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US Air Force Downs Daesh Drone With Electronic Weapon

Sputnik News

22:01 25.10.2016(updated 22:31 25.10.2016)

On Monday a top-ranking US Air Force official announced that a small enemy drone controlled by Daesh had been downed by an electronic weapon. The weaponized unmanned craft responsible for the death of four civilians.

During an event called "A Conversation With the Service Secretaries," held at the Center for a New American Security in Washington DC, Air Force Secretary Deborah Lee James detailed the target was brought down speedily but did not name the system the service used.

Defense Tech quoted James saying, "A top priority for me at the moment is this emerging danger that we're seeing in the Middle East in respect to unmanned aerial systems – these cheap, buy-them-over-the-internet, small drones and if explosives are placed on them, as we've seen a handful of times now in Syria and Iraq, they can do damage."

The Air Force secretary asked, "So how do we put our heads together on that topic quickly and figure out how to defeat that type of approach and it's not necessarily a development of a new thing to defeat it?"

Sharing the panel with Navy Secretary Ray Mabus and Army Secretary Eric Fanning, James claimed that there have been many instances of Daesh using small, inexpensive drones and model airplanes to deliver bombs in Syria and Iraq. It was reported last week that a small drone rigged with a bomb exploded in northern Iraq, killing two Kurdish Peshmerga fighters attempting to disarm it.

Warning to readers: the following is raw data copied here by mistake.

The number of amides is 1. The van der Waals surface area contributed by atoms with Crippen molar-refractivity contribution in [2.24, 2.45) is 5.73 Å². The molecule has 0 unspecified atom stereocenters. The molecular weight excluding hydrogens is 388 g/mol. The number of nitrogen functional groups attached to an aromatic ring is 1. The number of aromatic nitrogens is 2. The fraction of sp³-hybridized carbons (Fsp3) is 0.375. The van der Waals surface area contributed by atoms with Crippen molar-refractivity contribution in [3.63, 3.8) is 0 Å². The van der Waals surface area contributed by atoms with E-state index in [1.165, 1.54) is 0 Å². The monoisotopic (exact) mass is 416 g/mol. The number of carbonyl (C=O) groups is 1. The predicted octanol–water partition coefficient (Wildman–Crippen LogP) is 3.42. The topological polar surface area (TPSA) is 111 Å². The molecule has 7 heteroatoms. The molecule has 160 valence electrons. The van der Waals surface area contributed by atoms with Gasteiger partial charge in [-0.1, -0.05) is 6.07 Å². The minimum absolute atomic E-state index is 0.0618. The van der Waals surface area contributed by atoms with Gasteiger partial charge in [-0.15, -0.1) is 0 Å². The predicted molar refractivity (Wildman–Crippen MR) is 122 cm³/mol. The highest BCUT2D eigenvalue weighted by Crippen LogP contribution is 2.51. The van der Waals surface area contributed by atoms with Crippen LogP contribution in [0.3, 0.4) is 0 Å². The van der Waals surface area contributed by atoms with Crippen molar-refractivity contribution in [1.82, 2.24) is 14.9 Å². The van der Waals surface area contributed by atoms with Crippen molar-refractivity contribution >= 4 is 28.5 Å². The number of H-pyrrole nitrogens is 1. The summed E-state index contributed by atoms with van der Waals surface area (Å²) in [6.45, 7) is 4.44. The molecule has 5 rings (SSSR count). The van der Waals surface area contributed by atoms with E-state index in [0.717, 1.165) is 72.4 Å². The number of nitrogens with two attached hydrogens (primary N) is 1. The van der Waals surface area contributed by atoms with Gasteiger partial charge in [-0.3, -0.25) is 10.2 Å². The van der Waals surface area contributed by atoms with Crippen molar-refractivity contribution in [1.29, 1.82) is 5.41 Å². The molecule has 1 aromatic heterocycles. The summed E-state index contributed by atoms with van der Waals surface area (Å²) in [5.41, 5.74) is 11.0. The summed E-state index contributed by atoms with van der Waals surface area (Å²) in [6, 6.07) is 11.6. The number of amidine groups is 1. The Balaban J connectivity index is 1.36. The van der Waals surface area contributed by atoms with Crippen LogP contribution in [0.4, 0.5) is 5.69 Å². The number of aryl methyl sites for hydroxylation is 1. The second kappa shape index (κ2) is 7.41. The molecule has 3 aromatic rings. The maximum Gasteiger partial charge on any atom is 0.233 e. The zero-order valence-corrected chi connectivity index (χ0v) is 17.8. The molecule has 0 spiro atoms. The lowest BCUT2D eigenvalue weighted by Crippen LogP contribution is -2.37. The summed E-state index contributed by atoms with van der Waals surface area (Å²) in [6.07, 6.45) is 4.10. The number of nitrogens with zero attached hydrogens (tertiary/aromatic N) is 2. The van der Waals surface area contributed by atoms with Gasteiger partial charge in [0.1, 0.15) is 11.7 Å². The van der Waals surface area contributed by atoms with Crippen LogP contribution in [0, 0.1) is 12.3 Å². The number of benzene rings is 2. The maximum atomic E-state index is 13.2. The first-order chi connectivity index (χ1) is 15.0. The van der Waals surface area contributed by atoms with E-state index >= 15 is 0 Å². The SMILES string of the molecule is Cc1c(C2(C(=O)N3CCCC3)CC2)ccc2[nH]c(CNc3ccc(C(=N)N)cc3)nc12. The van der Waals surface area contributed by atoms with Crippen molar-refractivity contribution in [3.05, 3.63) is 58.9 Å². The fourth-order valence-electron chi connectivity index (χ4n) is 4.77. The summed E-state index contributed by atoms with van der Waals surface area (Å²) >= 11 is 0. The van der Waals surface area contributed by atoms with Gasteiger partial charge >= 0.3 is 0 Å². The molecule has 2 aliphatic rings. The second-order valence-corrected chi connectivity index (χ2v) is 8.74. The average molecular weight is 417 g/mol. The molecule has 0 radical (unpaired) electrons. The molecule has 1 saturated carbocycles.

James offered that electronic warfare, a process currently in use against Russian-backed separatists in Ukraine, would be an ideal tactic for addressing this threat.

During September's Military Marine Expo, Marine Corps Forces Special Operations Command operator Master Sgt. Justin Olson made statements similar to that of James, telling an audience, "Our focus right now is not so much counter-UAS on a larger scale, but counter-small systems…Your micro, small handheld stuff, what will the enemy use," according to Military Times.

He added the Marines are "looking to counter anything you can buy off the shelf."

A few months ago the US Defense Department purchased 100 "DroneDefenders," frequency jammers mounted a frame resembling an automatic weapon, that could reach drones up to 400 meters away.

The website for Battelle, the manufacturer of the Drone Defender, reads, in part, "The DroneDefender system quickly disrupts the adversary's control of the drone, neutralizing it so no remote action, including detonation, can occur, minimizing drone damage and risk to public safety."

Sputnik



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